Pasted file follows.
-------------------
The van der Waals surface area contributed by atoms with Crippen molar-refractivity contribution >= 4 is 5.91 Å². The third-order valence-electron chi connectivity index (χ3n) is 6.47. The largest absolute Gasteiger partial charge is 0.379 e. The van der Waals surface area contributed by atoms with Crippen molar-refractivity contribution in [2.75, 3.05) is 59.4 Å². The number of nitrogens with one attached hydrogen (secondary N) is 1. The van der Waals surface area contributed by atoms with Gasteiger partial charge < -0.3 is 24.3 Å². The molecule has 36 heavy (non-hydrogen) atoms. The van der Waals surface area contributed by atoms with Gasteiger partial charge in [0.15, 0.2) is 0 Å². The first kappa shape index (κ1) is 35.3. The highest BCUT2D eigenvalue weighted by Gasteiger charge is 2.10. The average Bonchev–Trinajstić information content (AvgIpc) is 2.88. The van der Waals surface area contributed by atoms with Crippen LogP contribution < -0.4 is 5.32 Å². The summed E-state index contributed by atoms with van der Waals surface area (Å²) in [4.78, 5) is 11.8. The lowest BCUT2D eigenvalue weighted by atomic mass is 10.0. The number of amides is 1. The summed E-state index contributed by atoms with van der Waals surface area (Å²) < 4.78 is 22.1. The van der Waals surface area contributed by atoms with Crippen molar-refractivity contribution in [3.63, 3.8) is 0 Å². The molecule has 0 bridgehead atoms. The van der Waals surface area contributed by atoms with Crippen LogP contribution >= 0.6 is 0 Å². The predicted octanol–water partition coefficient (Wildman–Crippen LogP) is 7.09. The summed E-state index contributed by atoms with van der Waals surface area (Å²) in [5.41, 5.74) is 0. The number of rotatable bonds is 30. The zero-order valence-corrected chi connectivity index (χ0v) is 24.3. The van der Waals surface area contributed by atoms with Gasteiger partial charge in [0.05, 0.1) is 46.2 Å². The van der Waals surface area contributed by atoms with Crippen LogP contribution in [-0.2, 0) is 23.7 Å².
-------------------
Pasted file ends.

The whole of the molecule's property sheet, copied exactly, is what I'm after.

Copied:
The van der Waals surface area contributed by atoms with Crippen molar-refractivity contribution >= 4 is 5.91 Å². The third-order valence-electron chi connectivity index (χ3n) is 6.47. The largest absolute Gasteiger partial charge is 0.379 e. The van der Waals surface area contributed by atoms with Crippen molar-refractivity contribution in [2.75, 3.05) is 59.4 Å². The number of nitrogens with one attached hydrogen (secondary N) is 1. The van der Waals surface area contributed by atoms with Gasteiger partial charge < -0.3 is 24.3 Å². The molecule has 36 heavy (non-hydrogen) atoms. The van der Waals surface area contributed by atoms with Gasteiger partial charge in [0.15, 0.2) is 0 Å². The first kappa shape index (κ1) is 35.3. The highest BCUT2D eigenvalue weighted by Gasteiger charge is 2.10. The average Bonchev–Trinajstić information content (AvgIpc) is 2.88. The van der Waals surface area contributed by atoms with Crippen LogP contribution < -0.4 is 5.32 Å². The summed E-state index contributed by atoms with van der Waals surface area (Å²) in [4.78, 5) is 11.8. The lowest BCUT2D eigenvalue weighted by atomic mass is 10.0. The number of amides is 1. The summed E-state index contributed by atoms with van der Waals surface area (Å²) < 4.78 is 22.1. The van der Waals surface area contributed by atoms with Crippen molar-refractivity contribution in [3.63, 3.8) is 0 Å². The molecule has 0 bridgehead atoms. The van der Waals surface area contributed by atoms with Crippen LogP contribution >= 0.6 is 0 Å². The predicted octanol–water partition coefficient (Wildman–Crippen LogP) is 7.09. The summed E-state index contributed by atoms with van der Waals surface area (Å²) in [5.41, 5.74) is 0. The number of rotatable bonds is 30. The zero-order valence-corrected chi connectivity index (χ0v) is 24.3. The van der Waals surface area contributed by atoms with Gasteiger partial charge in [0.05, 0.1) is 46.2 Å². The van der Waals surface area contributed by atoms with Crippen LogP contribution in [-0.2, 0) is 23.7 Å².